ANGEL Alvey would be the first to agree that she has not always lived up to her name. But what she has lacked in the past has been more than made up for by the volunteer work she carries out in the city.

The 18-year-old gives up several evenings a week to help run activities at Enthusiasm, in Cotton Lane, a charity which aims to help children from disadvantaged backgrounds in the city reach their full potential.

Angel was herself referred to Enthusiasm for mentoring when she was just 11 years old and already in trouble with the police. For the first 18 months, she would only engage with her mentor when they were sat back-to-back, but now recognises that without this unwavering support she may have been in prison by now.

Her early experiences have made Angel realise the important role Enthusiasm plays in the city and such is her commitment that she has been jointly appointed to the city’s Youth Board, representing the young people who attend Enthusiasm and the community they live in.

She has also been asked to sit on the charity’s board of trustees, giving Enthusiasm’s attendees the opportunity to help shape its future.

Angel said: “Enthusiasm has helped me such a lot and I honestly think that without them I’d probably be in prison by now. I worked with a mentor here for about five years and they helped me realise who were the right people I should hang out with and how to stay on the right track in life.

“I volunteer here because I want to help kids who are just like I was. I help out as often as I can – and I’m always here on a Wednesday and Thursday evening. It’s a great place to hang out and it feels like a family, a place that you can just be yourself.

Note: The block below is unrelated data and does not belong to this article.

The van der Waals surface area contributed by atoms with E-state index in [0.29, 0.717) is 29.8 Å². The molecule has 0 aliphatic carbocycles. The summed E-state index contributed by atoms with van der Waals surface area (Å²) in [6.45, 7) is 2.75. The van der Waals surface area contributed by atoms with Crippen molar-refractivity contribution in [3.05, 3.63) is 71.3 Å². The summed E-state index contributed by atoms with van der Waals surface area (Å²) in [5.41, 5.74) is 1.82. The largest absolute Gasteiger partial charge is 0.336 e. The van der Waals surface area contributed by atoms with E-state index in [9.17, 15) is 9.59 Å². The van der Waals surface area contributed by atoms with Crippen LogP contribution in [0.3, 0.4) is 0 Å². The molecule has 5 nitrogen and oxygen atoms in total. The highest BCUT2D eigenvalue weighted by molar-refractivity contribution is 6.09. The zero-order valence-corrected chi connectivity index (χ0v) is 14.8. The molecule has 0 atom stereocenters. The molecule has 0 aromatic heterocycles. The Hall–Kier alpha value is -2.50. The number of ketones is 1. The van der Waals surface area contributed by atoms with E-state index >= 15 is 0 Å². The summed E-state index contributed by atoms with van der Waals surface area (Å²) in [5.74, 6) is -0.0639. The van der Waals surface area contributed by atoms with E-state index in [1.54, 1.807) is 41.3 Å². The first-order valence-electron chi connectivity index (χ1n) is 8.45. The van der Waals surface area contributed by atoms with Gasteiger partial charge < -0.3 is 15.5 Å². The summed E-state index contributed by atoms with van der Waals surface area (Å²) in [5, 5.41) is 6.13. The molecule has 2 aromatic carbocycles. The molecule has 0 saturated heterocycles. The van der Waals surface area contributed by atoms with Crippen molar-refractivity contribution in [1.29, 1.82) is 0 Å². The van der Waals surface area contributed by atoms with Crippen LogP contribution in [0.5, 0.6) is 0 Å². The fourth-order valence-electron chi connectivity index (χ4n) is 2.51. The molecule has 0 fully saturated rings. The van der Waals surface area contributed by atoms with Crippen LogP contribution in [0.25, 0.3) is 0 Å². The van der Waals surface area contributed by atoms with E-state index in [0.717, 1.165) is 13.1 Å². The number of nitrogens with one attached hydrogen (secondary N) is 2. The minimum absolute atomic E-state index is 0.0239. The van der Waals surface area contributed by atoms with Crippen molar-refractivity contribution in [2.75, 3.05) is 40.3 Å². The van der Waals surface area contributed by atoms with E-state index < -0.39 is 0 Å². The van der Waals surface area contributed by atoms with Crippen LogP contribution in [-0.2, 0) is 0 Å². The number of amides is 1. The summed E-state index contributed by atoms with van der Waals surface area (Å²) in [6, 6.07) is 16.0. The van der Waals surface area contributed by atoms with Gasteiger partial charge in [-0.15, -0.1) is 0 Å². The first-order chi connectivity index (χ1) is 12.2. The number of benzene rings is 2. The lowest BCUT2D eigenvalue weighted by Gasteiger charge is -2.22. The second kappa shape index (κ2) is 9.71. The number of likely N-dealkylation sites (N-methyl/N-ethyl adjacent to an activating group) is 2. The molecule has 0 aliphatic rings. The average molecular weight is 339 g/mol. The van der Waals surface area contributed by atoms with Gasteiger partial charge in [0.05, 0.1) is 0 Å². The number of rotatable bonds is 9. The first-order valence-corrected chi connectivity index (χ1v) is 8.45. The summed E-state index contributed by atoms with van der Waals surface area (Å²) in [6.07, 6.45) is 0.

“I was proud to be asked to represent the young people on the Youth Board and when Enthusiasm’s trustees have meetings. It means they can ask us what we really want to do, or what we’d like to see money spent on, and it feels good to know we’re helping to make Enthusiasm an even better place to hang out.”

Representing Enthusiasm alongside Angel is 17-year-old volunteer Aaron Payne, who lives with his mum and his 13 brothers and sisters.

Like Angel, Aaron was mentored by Enthusiasm after being identified as being at risk of exclusion, anti-social behaviour or offending. Born with a heart condition, Aaron was also diagnosed with epilepsy when he was 11 years old, a diagnosis which led to depression.

Today, Aaron gives up at least three evenings every week to work with the young people attending Enthusiasm, running football training sessions alongside Derby County Community Trust and assisting at Youth Club.

He also helps to run school holiday activity clubs and is now training other volunteers in how they too can help Enthusiasm provide a safe place for young people.

Aaron, who is also doing a construction and bricklaying course at Derby College, said: “I was on the verge of being excluded from school when I was first referred here and my mentor didn’t speak to me like I was a little kid, he spoke to me like I was a friend and it helped me to stay on at school.

“Then I was diagnosed with epilepsy and I didn’t think I would ever be able to drive, which made me very depressed. I’ve almost gone a year without a seizure now, so hopefully I will be able to overcome that. I have to take a lot of medication, and I will need more open-heart surgery in the future, but I am able to manage the way I feel about these things now.